Objective - MRI is being used to characterize the composition of atherosclerotic plaques. However, the resolution achievable using surface radiofrequency coils is limited by the signal to noise ratio. We studied the utility of a new intravascular (IV) MRI probe for high-resolution in vivo imaging of atherosclerotic lesions. Methods and Results - Balloon-injured Watanabe heritable hyperlipidemic rabbits served as the experimental model of atherosclerosis. The newly developed IV MRI probe is 1.3 mm in diameter and can be positioned over a guidewire. MRI was performed with both an external phased-array coil and the IV MR coil. MR observations were correlated with histopathology. After MRI, the animals were killed and analysis of agreement between MR and histopathology was performed. The IV MR coil allows aortic images to be obtained with 156 × 156 μm2 in-plane resolution versus 352 × 352 μm2 when used with the external phased-array coil. No significant motion artifacts were noted, despite the continuation of arterial blood flow during image acquisition around the IV probe. The different components of the atherosclerotic lesions (lipid core and fibrous cap) were easily identified. There was an excellent agreement between MRI with the IV coil and histopathology by simple linear regression for both the mean wall thickness (r=0.88, slope 0.82, P<0.0001) and vessel wall area (r=0.86, slope 1.08, P<0.0001). Conclusions - The new nonobstructive design for this intravascular coil provides great promise for additional work in high-resolution MRI characterization of atherosclerotic plaques in vivo. The ability to position the probe with a guidewire allows its placement under fluoroscopic or MRI guidance, whereas its size is compatible with human coronary arteries.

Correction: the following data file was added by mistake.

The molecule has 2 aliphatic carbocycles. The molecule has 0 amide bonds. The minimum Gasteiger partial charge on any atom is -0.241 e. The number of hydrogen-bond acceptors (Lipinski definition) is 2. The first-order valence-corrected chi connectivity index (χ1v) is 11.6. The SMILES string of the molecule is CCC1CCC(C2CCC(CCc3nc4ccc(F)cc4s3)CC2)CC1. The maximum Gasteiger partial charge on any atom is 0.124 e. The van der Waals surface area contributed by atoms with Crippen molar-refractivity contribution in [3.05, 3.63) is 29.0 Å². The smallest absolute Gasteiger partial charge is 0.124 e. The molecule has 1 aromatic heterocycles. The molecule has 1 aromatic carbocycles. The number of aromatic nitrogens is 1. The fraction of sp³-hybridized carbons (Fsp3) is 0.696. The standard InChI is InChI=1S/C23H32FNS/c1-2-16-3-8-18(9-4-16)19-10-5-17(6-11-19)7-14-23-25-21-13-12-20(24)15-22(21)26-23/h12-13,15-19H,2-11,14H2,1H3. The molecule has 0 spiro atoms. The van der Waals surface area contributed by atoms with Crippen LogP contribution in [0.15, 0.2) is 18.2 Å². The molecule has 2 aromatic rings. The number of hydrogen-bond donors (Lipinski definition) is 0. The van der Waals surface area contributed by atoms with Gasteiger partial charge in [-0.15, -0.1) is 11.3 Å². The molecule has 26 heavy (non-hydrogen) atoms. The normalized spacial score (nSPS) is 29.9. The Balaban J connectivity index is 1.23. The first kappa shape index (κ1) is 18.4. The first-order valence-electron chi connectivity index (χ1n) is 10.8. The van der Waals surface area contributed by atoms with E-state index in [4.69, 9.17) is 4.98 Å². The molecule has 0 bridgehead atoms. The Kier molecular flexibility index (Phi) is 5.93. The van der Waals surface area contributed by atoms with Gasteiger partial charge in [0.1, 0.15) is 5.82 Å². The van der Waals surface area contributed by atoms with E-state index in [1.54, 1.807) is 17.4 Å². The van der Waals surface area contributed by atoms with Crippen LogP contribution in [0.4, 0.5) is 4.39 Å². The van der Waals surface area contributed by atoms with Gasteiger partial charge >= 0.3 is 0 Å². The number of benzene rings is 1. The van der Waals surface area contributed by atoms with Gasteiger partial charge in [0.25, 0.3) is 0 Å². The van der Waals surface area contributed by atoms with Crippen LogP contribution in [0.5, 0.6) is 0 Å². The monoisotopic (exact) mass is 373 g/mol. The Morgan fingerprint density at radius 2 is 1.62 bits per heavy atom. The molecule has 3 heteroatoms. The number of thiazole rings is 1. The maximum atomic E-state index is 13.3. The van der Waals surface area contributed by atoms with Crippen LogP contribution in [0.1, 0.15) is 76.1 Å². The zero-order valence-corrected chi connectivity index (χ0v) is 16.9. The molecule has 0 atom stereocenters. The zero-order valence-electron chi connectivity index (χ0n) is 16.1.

|Original language||English (US)|
|Number of pages||5|
|Journal||Arteriosclerosis, thrombosis, and vascular biology|
|State||Published - Feb 1 2003|
ASJC Scopus subject areas
- Cardiology and Cardiovascular Medicine